Duke Energy, Siemens enter agreement for advanced gas turbine technologies
CHARLOTTE, N.C. — Lower customer costs, regional economic growth, increased efficiency and flexibility are potential benefits of a recent agreement between Duke Energy and Siemens.
Duke Energy submitted plans to the North Carolina Utilities Commission (NCUC) for expansion of its Lincoln County Combustion Turbine (LCCT) generation site. The proposal includes Siemens as the Engineering, Procurement and Construction (EPC) contractor for the project, including supply of the advanced gas turbine unit.
Approximately 400 MW of peaking energy will be needed to meet Duke Energy customers' needs in the Carolinas by 2024. Approval for early construction provides Siemens with an opportunity to build and test its newest gas turbine technologies in time to meet that need. Following construction, testing and validation, the new unit will be turned over to Duke Energy for operation. The proposed unit would be the most efficient combustion turbine in the Duke Energy fleet and around 25% more efficient than the existing Lincoln County turbines.
"This unique arrangement with Siemens offers a significant cost savings to our customers while providing one of the most advanced, efficient gas turbine units in the US," said David Fountain, Duke Energy's North Carolina president. "This new technology will provide us with flexible peaking power needed to complement intermittent solar energy resources for our customers and lower emissions across our fleet."
Siemens manufactures and services gas turbines, steam turbines and generators at its Charlotte Energy Hub.
"Our cooperation with Duke Energy is a very important step in our roadmap to further drive the efficiency of natural gas generation," said Willi Meixner, CEO of Siemens Power and Gas Division. "In addition to meeting the needs of Duke Energy customers, the proposed project supports jobs and the Carolina economy."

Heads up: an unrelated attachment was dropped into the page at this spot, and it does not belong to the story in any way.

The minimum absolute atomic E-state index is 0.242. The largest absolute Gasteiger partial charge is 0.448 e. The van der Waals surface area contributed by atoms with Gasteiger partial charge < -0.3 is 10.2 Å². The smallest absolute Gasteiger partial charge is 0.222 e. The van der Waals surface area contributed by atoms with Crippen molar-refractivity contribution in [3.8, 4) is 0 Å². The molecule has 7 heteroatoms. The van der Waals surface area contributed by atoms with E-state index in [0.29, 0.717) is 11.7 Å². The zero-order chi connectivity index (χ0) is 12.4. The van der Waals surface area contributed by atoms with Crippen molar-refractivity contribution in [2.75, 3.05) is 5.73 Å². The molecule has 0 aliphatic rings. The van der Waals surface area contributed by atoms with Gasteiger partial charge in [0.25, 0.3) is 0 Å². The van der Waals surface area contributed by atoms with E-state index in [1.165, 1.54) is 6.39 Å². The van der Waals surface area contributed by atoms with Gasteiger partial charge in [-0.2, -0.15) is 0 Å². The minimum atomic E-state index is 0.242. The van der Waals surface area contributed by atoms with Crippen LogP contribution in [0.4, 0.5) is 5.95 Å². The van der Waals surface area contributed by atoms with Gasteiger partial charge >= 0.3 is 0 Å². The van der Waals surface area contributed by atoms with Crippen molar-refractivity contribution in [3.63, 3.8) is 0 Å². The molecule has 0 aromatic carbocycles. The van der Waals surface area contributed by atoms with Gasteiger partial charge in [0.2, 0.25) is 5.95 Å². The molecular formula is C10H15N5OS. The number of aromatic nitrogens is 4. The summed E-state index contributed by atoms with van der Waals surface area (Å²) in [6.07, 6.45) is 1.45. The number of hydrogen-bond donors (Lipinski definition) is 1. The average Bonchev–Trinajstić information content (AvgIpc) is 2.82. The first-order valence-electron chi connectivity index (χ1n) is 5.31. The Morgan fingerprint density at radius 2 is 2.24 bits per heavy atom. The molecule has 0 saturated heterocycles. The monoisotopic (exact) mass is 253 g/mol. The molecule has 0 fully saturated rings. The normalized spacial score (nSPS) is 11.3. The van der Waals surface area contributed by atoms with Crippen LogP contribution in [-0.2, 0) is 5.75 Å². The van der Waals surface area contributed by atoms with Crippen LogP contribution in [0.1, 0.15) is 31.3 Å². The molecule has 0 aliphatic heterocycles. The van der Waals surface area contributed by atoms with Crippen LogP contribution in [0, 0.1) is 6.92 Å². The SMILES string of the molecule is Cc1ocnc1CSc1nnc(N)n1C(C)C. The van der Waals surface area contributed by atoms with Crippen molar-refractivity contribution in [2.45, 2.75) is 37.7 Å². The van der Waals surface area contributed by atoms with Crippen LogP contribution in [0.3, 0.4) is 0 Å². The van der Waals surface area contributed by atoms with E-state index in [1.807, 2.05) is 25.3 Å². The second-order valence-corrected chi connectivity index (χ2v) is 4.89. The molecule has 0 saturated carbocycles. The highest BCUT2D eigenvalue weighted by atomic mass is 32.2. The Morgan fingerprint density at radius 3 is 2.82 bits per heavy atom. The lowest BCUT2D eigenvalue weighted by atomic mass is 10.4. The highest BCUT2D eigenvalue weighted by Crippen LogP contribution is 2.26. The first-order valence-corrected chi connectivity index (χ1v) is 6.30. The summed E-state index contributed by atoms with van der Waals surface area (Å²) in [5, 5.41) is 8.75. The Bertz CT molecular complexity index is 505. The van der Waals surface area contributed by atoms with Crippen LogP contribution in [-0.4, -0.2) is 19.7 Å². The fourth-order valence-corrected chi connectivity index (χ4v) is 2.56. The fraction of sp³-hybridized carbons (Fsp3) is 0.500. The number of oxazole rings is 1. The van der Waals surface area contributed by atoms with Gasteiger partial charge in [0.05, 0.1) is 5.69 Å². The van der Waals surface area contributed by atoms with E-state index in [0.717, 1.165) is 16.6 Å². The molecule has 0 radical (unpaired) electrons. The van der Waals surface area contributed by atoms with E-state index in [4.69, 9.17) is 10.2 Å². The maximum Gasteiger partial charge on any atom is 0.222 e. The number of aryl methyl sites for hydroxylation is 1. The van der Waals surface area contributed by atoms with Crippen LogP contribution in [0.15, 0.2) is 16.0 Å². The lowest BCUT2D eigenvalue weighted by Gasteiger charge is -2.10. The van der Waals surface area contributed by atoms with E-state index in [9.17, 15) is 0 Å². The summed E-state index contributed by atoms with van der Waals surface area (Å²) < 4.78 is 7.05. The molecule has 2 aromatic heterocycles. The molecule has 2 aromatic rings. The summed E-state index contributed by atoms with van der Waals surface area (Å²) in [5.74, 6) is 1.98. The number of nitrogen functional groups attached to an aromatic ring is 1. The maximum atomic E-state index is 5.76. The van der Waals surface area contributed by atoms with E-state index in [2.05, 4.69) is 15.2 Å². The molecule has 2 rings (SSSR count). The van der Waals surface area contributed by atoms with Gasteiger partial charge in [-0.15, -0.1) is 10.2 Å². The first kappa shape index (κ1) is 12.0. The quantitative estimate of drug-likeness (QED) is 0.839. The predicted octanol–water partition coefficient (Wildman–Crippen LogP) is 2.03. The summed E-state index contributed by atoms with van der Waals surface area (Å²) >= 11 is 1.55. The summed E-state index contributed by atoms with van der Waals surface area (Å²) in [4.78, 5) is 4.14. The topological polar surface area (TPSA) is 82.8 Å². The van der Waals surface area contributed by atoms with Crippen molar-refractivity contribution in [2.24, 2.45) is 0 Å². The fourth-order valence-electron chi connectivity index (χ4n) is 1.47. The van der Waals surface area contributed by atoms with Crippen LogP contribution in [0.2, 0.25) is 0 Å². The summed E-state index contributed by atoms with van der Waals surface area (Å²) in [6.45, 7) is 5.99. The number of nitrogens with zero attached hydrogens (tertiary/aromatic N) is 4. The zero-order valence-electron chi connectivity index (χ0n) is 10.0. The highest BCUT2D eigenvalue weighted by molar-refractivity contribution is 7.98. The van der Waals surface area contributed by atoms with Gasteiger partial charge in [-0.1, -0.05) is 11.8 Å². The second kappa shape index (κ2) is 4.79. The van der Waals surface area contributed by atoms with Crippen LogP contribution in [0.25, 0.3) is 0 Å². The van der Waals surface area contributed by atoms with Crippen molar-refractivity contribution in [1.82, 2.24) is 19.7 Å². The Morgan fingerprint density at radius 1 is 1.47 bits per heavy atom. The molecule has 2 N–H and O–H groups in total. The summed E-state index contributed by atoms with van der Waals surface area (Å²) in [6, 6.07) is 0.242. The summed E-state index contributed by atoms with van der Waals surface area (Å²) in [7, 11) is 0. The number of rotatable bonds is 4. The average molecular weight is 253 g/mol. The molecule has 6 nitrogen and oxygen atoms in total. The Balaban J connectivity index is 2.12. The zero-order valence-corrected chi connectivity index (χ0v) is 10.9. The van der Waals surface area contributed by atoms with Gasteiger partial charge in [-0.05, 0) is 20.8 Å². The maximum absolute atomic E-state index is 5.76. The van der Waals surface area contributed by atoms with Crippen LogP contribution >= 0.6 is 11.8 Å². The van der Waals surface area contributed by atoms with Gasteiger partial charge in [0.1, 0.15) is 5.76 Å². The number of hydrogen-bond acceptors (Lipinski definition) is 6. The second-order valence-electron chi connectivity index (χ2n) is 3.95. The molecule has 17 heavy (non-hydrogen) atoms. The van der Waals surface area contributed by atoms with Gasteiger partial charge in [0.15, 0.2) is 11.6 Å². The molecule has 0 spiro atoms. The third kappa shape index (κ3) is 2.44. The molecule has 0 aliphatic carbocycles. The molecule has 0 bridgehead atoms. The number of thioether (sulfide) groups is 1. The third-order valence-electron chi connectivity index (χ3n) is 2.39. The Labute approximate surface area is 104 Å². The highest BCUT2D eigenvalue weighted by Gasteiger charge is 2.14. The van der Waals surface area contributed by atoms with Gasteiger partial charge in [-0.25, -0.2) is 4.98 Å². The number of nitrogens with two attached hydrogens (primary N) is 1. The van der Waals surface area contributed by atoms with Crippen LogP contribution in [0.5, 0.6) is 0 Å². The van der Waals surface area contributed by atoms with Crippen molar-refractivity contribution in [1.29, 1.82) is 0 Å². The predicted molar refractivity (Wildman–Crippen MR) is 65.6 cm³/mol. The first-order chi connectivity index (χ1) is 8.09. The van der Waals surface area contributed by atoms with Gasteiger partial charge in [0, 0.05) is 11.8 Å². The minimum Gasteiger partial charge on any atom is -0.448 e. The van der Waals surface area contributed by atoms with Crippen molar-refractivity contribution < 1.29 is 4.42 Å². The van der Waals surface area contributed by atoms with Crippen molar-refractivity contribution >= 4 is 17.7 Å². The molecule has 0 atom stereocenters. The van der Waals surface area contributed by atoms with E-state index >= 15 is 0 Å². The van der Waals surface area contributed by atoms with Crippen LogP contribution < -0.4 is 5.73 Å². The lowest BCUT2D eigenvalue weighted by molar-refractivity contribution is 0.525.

Pending regulatory approval, construction could begin as early as mid-2018, with gas turbine testing beginning in 2020 on Duke Energy's 746-acre site near Denver, N.C. The site currently houses 16 gas-fueled, simple-cycle combustion turbines capable of generating 1,200 MW during short periods when customers' needs are highest.
The Lincoln County site, completed in 1995, includes existing infrastructure such as access to natural gas and transmission connections, making it suitable for expansion.
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At October’s HPI Forecast Breakfast for our sister publication, <i>Hydrocarbon Processing</i>, I shared <i>Gas Processing</i>’s forecast on change in the LNG industry.
In one of the toughest markets in the history of gas compression, we are challenged to deliver more with less.
The New LNG Imperative
The shale gas boom established the US as the world’s leading natural gas producer and is responsible for billions of dollars of investments in the US gas processing industry. Since 2012, the US has witnessed unprecedented growth in new gas processing capacity and infrastructure. This rise is due to greater production of domestic shale gas, which is providing cheap, available feedstock to fuel the domestic gas processing, LNG and petrochemical industries. New gas processing projects include the construction of billions of cubic feet per day of new cryogenic and gas processing capacity, NGL fractionators, multi-billion-dollar pipeline infrastructure projects, and the development of millions of tons per year of new LNG export terminal construction. Attend this webcast to hear from Lee Nichols, Editor/Associate Publisher, Hydrocarbon Processing, Scott Allgood, Director-Data Services, Energy Web Atlas and Peregrine Bush, Senior Cartographic Editor, Petroleum Economist as they discuss the future of LNG and the application of Energy Web Atlas, a web-based GIS platform which allows users to track real-time information for every LNG project.
November 29, 2017 10am CST
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